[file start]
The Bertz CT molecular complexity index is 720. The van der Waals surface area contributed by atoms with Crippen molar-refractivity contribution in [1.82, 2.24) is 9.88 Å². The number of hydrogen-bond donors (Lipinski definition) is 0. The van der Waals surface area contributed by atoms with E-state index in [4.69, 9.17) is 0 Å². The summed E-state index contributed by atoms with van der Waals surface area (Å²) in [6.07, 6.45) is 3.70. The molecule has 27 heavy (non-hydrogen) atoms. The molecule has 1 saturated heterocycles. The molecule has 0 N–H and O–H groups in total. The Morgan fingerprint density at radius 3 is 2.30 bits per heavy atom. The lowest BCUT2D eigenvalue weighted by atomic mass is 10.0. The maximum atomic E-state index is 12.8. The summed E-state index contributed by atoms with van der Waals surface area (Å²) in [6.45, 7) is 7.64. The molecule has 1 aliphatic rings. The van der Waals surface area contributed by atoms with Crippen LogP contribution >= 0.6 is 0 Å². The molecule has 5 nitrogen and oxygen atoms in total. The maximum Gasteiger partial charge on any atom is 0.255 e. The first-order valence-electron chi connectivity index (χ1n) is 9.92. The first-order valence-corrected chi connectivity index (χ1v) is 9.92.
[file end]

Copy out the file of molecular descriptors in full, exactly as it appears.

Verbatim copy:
The Bertz CT molecular complexity index is 720. The van der Waals surface area contributed by atoms with Crippen molar-refractivity contribution in [1.82, 2.24) is 9.88 Å². The number of hydrogen-bond donors (Lipinski definition) is 0. The van der Waals surface area contributed by atoms with E-state index in [4.69, 9.17) is 0 Å². The summed E-state index contributed by atoms with van der Waals surface area (Å²) in [6.07, 6.45) is 3.70. The molecule has 27 heavy (non-hydrogen) atoms. The molecule has 1 saturated heterocycles. The molecule has 0 N–H and O–H groups in total. The Morgan fingerprint density at radius 3 is 2.30 bits per heavy atom. The lowest BCUT2D eigenvalue weighted by atomic mass is 10.0. The maximum atomic E-state index is 12.8. The summed E-state index contributed by atoms with van der Waals surface area (Å²) in [6.45, 7) is 7.64. The molecule has 1 aliphatic rings. The van der Waals surface area contributed by atoms with Crippen LogP contribution >= 0.6 is 0 Å². The molecule has 5 nitrogen and oxygen atoms in total. The maximum Gasteiger partial charge on any atom is 0.255 e. The first-order valence-electron chi connectivity index (χ1n) is 9.92. The first-order valence-corrected chi connectivity index (χ1v) is 9.92.